By Alex Distefano
By Scott Snowden
By Anna Merlan
By Steve Almond
By Jena Ardell
By Jon Campbell
By Alan Scherstuhl
By Tessa Stuart
Artist Hans Haacke has made headlines with his artwork that links Rudy Giuliani with fascism, to be exhibited next week at the Whitney Biennial. But the mayors politics have also been the source of a sweet real estate deal for Haacke. Thanks to Giuliani, Haacke was able to join other tenants in buying a downtown loft building from the city at a price that any apartment-seeker would consider a steal.
The deal was signed years before Giuliani's attack on a Brooklyn Museum of Art exhibit spurred Haacke to create his work, "Sanitation," which opens March 23 (see "The Art Libel" by Richard Goldstein). But the same conservatism that fueled the mayor's rage against the Brooklyn Museum also laid the philosophical groundwork for the deal with Haacke. Because Giuliani fervently believes that property is best held in private hands, he ditched a Dinkins-era plan to include Haacke's building in a string of properties that would house low-and middle-income tenants on the Lower East Side. Instead, in 1998, Haacke and other tenants were allowed to buy the five-story loft building at 269 Bowery for $460,000; Haacke's share was $67,153.28 for a full floor of about 2000 square feet. The occupants are now free to develop the property as they like.
Haacke says the building will be used by tenants who have lived there for years. He told the Voicehe sees no contradiction in his creating an artistic tirade against Giuliani while personally benefiting from the mayor's policies. "The two things are totally unrelated," says Haacke. "One is a question of free speech, and the other is a matter of whether you will be able to continue living in the building where you've lived for 10 or 20 or 30 years."
Haacke became famous after the Guggenheim Museum canceled his 1971 show detailing the massive holdings of a real estate speculator; now he is in a position to speculate himself. This good fortune can be traced to the fact that, years ago, he happened to settle in a Bowery loft within the Cooper Square Urban Renewal Area, a five-block patch of city-owned land and buildings stretching from East 5th to Stanton streets and from the Bowery to Second Avenue. For years, Haacke and other artists paid the city an average monthly rent of $300 for space that many New Yorkers would consider galactic.
In October 1990, Mayor David Dinkins drew up a memorandum of understanding (MOU) to fund housing in the urban renewal area and to renovate seven loft buildings along the Bowery, including Haacke's. Two properties were vacant and would have been used to house families who might have been temporarily or permanently displaced from other sites within the urban renewal area. But the plan stalled, and by 1996 Giuliani was mayor and the city had pulled every penny from the project. Rather than use the loft buildings to aid the urban renewal plan, the mayor sold them for a total of $2.97 million.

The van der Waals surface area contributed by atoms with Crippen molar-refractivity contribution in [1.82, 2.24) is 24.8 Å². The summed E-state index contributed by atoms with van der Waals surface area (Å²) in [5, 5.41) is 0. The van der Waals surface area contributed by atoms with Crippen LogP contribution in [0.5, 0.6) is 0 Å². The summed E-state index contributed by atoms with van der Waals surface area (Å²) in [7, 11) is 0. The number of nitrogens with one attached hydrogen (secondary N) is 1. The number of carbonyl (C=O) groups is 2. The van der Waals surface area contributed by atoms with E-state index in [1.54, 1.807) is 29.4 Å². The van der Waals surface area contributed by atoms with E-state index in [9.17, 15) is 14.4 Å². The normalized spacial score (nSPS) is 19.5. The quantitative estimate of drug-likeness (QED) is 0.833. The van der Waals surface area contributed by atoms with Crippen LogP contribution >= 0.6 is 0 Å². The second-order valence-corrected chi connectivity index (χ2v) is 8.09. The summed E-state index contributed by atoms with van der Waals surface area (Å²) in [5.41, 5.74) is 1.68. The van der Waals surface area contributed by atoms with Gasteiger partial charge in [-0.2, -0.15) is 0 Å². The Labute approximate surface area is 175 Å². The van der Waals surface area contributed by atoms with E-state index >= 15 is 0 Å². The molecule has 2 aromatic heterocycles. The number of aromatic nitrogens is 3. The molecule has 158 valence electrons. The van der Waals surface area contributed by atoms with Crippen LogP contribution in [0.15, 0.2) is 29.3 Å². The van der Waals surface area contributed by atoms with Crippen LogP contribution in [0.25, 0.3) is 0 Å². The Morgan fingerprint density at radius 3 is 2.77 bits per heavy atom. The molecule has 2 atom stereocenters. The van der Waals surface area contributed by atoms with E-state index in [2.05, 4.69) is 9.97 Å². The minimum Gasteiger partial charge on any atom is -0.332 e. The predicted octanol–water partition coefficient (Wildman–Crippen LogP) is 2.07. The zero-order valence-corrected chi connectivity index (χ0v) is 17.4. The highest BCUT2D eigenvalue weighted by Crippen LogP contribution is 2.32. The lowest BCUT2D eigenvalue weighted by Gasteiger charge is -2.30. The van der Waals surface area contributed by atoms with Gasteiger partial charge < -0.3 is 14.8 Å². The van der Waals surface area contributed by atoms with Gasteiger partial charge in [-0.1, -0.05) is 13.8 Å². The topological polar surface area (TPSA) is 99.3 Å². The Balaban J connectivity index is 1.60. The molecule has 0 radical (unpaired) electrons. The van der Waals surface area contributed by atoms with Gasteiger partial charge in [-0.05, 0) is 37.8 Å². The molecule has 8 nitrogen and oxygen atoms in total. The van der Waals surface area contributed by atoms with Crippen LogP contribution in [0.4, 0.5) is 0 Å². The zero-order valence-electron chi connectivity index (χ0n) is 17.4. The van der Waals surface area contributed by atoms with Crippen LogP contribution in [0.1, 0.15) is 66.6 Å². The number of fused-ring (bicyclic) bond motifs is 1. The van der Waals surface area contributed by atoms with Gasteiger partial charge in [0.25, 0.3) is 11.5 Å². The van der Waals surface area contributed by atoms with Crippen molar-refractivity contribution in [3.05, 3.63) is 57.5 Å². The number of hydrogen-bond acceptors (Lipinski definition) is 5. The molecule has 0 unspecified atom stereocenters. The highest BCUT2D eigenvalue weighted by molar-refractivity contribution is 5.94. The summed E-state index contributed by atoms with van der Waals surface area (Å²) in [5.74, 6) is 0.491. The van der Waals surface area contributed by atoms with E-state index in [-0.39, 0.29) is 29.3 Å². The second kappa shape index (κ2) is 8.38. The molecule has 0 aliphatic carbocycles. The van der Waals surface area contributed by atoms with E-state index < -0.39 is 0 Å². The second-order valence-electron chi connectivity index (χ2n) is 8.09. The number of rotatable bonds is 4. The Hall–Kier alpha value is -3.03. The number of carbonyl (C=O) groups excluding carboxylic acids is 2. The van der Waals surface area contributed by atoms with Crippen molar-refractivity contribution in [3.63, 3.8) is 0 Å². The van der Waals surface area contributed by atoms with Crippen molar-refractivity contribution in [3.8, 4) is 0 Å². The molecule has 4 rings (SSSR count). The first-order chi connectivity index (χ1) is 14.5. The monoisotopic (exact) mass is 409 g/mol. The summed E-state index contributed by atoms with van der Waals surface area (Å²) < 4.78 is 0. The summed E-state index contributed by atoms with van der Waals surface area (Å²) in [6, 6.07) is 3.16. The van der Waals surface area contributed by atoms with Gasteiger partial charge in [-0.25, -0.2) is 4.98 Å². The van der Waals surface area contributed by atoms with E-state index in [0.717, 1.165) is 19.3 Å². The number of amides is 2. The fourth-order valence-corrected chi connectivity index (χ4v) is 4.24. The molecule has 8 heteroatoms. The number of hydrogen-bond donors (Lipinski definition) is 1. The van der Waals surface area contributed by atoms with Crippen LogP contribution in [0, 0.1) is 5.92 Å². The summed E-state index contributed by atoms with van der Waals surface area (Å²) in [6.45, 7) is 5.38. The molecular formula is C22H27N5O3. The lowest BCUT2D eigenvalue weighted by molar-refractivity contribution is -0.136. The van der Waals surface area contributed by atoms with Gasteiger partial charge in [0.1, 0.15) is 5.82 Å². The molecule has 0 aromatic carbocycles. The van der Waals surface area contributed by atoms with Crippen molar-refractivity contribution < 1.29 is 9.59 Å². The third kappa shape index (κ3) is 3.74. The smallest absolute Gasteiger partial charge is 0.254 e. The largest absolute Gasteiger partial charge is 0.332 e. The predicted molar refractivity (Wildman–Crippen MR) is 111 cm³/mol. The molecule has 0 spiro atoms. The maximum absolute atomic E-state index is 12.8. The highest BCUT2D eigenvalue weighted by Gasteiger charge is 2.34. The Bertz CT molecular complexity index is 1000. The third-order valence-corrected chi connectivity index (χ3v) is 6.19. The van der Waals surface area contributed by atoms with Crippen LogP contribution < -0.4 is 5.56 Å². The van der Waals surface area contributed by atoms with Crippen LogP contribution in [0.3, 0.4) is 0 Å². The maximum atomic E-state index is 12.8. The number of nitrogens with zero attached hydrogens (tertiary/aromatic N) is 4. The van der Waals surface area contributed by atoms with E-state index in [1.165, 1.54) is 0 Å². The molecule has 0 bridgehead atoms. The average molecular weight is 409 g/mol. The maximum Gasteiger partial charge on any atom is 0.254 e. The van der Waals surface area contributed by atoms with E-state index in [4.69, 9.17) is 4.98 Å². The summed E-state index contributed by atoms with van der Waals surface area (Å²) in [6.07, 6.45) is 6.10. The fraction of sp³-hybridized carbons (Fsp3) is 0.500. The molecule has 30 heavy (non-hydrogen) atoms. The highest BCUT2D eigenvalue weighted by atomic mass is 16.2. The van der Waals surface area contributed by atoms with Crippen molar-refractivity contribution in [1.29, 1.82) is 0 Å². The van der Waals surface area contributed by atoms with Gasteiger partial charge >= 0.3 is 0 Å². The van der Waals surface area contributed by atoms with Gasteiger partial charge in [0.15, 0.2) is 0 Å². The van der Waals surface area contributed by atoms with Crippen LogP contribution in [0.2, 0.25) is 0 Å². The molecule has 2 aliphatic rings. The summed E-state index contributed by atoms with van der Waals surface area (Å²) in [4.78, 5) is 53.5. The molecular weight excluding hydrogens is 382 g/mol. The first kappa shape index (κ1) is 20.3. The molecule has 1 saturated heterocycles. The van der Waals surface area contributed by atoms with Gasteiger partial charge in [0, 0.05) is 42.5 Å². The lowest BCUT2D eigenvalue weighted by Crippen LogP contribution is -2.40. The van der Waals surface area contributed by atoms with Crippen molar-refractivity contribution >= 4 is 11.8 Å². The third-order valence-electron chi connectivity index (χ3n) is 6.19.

"The so-called MOU reads beautifully, and I was very excited when I saw it," says Haacke. "But a change of administration made the MOU worth nothing."
That change, however, was worth a lot to Haacke and his artist neighbors. While the MOU required that the Bowery loft buildings be developed in a way that would maintain affordable housing and be owned in a nonprofit form to "avoid speculation and profiteering," the Giuliani plan put no such restrictions on the owners. In fact, at 259 Bowery, sculptor Charles Saulson has added three floors: A 2200-square-foot floor is expected to fetch $945,000, a 1600-square-foot space is being marketed for $825,000, and Saulson says a top-floor penthouse will rent for $7000 a month. Saulson paid $340,000 for the building.
The irony of his neighbor's situation is not lost on Saulson. "Hans has made his career pointing fingers at big corporations; he's a political artist," says Saulson. "And while he's not the first person to refer to Giuliani as a fascist, I do have to say it's kind of a weird situation. Is he biting the hand that feeds him? It's an interesting call."
Giuliani's sale of the loft buildings "really screws us," Cooper Square activist Fran Goldin said when the plan was announced in 1996. A local artists' coalition complained that the vacant buildingswhich have been purchased by restaurant-supply businessesshould have been developed as affordable lofts. And things became ugly even among the loft tenants, with 255 Bowery resident Gerald Jackson alleging in state supreme court that the owners of all seven buildings are trying to force him out of the deal for financial reasons. The case is pending.
Asked if Giuliani's role in the real estate deal has inspired any appreciation of the mayor, Haacke emphatically answered: "No. I have never been an admirer of Rudy Giuliani." And while he says the building is "not a cash cow" and is instead in need of much repair, the value of his investment is clear. With loft-buyers at Saulson's building paying for one floor twice what occupants paid for the entire Haacke building, the deal seems artful indeed.